Saturday, September 30, 2023


Lonely on your solo journeys? Consider joining the Wandering Individuals Network

When I first hit the road eight years ago, I admit I didn’t have a plan beyond the first six months. I was focused on one quest—redo a trip from 1965. Then I wanted to see family, and hit some national parks—but then what?

I found out that wandering alone is lonely. I saw all these happy couples chasing their dream and that made me feel even lonelier.

Then, I wasn’t even savvy enough to Google “Single RVers.” If I had, I would have been presented with a plethora of choices—RVing Women, Escapees Solos, Loners on Wheels (LOW), Sisters on the Fly—and Wandering Individuals Network.

A friend introduced me to this nice lady who camped with LOWs in mid-Florida, and I joined the Northern Illinois and Southern Wisconsin chapters. But they only went out once a month to a campground nearby. That wasn’t the adventure I was looking for.

Joining the Wandering Individuals Network

Then a LOW told me about Wandering Individuals Network. I joined, but I didn’t actually JOIN until six months later when I was in Washington trying to figure out how to travel down the Oregon Coast.

Then I remembered WIN. I checked online and they were only a few hours away. Their circuit included a trip down the Oregon Coast. Wow. I drove over with some trepidation. Who are these people? Would they welcome me? Were they … weird?

“I found my tribe”

My first night convinced me—I had found my tribe.

With WIN I have seen 40 states, gone places I would never have gone by myself, tried things I had never really succeeded at before (i.e., kayaking, biking and hiking) and formed good solid friendships.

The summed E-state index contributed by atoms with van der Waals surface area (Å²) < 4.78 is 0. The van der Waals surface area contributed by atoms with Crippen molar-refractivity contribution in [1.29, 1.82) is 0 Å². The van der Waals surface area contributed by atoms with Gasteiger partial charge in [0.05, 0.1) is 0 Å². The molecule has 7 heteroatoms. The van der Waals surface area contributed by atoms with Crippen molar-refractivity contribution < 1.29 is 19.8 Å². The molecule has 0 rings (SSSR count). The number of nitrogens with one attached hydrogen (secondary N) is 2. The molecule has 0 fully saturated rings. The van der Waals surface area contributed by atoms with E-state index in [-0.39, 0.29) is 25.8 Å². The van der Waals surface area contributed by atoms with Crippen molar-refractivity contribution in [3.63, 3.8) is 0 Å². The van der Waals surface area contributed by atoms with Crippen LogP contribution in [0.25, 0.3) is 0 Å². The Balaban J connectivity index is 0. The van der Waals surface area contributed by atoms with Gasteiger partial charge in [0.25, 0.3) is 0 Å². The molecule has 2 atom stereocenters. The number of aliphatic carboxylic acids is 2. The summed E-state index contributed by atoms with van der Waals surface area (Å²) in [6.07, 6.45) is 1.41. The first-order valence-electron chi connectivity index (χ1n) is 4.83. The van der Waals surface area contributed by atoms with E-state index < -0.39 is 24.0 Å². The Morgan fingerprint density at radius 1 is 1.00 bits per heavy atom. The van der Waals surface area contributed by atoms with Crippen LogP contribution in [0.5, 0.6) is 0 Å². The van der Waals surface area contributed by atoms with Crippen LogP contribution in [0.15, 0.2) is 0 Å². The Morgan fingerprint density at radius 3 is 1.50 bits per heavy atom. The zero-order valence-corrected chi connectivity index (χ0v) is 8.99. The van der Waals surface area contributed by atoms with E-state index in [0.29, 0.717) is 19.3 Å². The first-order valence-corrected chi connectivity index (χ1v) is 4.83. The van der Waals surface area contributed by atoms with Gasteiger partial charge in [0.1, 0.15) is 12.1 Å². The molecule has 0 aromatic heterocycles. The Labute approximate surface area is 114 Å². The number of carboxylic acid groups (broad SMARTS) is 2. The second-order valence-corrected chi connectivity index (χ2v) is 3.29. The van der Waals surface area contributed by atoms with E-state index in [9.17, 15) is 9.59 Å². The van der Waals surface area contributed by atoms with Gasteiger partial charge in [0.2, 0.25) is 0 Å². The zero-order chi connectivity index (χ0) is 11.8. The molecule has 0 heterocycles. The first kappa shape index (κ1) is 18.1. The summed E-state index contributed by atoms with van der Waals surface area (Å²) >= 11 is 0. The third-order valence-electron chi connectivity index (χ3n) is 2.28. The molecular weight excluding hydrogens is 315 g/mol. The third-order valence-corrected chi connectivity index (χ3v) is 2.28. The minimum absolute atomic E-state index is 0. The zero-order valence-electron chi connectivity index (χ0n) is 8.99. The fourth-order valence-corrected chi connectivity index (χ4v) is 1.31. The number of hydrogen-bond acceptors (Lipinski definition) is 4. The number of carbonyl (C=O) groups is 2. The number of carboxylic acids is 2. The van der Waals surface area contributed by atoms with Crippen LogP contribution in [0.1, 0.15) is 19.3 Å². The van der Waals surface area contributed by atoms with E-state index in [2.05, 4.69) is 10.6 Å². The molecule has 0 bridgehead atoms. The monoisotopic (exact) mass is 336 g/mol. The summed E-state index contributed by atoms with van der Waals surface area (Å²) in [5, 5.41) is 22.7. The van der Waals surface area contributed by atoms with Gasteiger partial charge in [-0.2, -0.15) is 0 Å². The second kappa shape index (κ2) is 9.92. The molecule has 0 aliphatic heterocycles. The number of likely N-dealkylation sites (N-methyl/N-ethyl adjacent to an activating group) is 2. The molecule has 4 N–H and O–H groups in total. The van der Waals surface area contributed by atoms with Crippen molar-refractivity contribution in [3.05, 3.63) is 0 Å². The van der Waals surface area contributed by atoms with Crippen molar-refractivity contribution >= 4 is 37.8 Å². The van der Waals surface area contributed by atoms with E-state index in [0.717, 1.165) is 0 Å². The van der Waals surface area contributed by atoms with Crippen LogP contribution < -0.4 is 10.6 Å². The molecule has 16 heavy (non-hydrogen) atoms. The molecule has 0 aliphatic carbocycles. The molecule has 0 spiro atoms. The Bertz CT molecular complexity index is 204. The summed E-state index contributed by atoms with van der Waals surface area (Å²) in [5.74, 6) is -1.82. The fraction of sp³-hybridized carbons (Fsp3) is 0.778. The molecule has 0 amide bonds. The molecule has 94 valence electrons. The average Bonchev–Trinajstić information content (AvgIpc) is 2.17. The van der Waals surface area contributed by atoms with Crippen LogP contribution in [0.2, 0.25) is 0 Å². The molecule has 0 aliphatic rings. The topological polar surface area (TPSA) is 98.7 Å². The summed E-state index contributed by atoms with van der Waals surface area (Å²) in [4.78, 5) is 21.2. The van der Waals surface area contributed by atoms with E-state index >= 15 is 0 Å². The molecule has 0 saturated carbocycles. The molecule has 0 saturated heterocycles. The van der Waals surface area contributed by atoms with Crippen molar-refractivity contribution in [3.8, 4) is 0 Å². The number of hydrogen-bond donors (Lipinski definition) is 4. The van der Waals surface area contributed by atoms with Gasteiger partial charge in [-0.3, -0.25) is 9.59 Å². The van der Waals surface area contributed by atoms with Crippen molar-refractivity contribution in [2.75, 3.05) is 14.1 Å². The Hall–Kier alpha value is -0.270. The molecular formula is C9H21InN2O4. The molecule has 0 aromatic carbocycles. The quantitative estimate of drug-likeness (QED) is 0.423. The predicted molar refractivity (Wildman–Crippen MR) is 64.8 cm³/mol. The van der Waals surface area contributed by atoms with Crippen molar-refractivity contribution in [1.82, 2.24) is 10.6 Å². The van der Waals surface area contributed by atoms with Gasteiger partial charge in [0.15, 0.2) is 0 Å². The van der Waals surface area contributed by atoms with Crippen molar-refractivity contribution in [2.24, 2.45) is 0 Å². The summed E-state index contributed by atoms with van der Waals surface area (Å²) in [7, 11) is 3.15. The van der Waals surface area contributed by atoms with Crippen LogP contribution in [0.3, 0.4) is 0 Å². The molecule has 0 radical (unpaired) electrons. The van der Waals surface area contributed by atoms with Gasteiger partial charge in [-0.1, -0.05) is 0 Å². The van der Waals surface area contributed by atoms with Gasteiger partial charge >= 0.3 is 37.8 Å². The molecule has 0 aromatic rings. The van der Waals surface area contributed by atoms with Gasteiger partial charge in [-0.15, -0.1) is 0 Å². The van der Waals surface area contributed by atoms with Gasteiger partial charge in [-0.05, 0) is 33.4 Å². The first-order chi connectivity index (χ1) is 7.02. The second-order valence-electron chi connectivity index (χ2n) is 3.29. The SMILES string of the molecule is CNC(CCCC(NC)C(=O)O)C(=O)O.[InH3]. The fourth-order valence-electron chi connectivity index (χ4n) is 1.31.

Where does the Wandering Individuals Network camp? And for how much? How is it unique?

An average stop is a week and the average stay is somewhere cheap or free—because many members are full-time RVers who don’t want to pay $75 a night for the privilege of “camping.” Out West, that means BLM or national forest land, if available. In somewhere like Florida, it means a lot of Elks and Moose parking lots. (And these lodges are delighted to see us.) WINs like to say they are “chasing 70 degrees” while not paying more than $10 a night.

The circuits are what make WIN unique. Members pay $120 a year for entry to a website that explains how WIN works, gives access to past newsletters, offers membership information and upcoming “circuit” travel plans. Right now, there are seven upcoming circuits posted and two going on—one in Canada and one in Oregon.

How the WIN got started

I started editing the club newsletter six years ago and was fascinated to hear the WIN history. How do you start something like this?

It started 35 years ago when nine RVers gathered around a table at The Slabs near Niland, CA, to talk about starting an RV travel club for single adults.

Imagine March 25, 1988, when there were no cell phones, no internet, just some ladies who had a strong “drive” to start an on-road community. All by telephone and by mail!